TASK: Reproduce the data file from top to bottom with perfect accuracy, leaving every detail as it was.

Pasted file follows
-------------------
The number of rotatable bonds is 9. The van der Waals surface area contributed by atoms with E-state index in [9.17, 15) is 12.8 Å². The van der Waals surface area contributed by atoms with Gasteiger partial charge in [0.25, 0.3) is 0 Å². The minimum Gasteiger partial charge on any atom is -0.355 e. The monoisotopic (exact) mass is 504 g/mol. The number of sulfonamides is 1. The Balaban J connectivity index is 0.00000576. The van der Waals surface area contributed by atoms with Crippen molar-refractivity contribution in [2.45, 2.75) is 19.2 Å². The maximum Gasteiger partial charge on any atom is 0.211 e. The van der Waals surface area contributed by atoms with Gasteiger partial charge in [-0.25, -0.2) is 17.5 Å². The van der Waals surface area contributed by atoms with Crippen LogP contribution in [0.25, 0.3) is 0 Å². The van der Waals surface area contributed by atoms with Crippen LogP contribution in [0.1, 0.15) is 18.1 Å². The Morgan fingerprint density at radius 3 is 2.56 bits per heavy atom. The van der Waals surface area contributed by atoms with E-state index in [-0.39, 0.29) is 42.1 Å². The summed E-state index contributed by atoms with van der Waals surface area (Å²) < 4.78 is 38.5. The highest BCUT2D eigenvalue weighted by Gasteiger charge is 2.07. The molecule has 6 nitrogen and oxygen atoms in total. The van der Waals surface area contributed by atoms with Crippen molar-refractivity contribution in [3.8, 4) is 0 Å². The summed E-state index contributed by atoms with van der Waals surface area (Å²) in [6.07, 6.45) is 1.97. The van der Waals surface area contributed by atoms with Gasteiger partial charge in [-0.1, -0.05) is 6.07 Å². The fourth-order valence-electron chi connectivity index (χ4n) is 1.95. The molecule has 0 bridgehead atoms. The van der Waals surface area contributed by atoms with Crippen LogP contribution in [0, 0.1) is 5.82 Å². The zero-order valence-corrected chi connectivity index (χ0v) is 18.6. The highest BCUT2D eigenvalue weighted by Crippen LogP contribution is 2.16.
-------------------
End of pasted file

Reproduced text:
The number of rotatable bonds is 9. The van der Waals surface area contributed by atoms with E-state index in [9.17, 15) is 12.8 Å². The van der Waals surface area contributed by atoms with Gasteiger partial charge in [0.25, 0.3) is 0 Å². The minimum Gasteiger partial charge on any atom is -0.355 e. The monoisotopic (exact) mass is 504 g/mol. The number of sulfonamides is 1. The Balaban J connectivity index is 0.00000576. The van der Waals surface area contributed by atoms with Crippen molar-refractivity contribution in [2.45, 2.75) is 19.2 Å². The maximum Gasteiger partial charge on any atom is 0.211 e. The van der Waals surface area contributed by atoms with Gasteiger partial charge in [-0.25, -0.2) is 17.5 Å². The van der Waals surface area contributed by atoms with Crippen LogP contribution in [0.25, 0.3) is 0 Å². The van der Waals surface area contributed by atoms with Crippen LogP contribution in [0.1, 0.15) is 18.1 Å². The Morgan fingerprint density at radius 3 is 2.56 bits per heavy atom. The van der Waals surface area contributed by atoms with E-state index in [-0.39, 0.29) is 42.1 Å². The summed E-state index contributed by atoms with van der Waals surface area (Å²) < 4.78 is 38.5. The highest BCUT2D eigenvalue weighted by Gasteiger charge is 2.07. The molecule has 6 nitrogen and oxygen atoms in total. The van der Waals surface area contributed by atoms with Crippen molar-refractivity contribution in [3.8, 4) is 0 Å². The summed E-state index contributed by atoms with van der Waals surface area (Å²) in [6.07, 6.45) is 1.97. The van der Waals surface area contributed by atoms with Gasteiger partial charge in [-0.1, -0.05) is 6.07 Å². The fourth-order valence-electron chi connectivity index (χ4n) is 1.95. The molecule has 0 bridgehead atoms. The van der Waals surface area contributed by atoms with Crippen LogP contribution in [0, 0.1) is 5.82 Å². The zero-order valence-corrected chi connectivity index (χ0v) is 18.6. The highest BCUT2D eigenvalue weighted by Crippen LogP contribution is 2.16.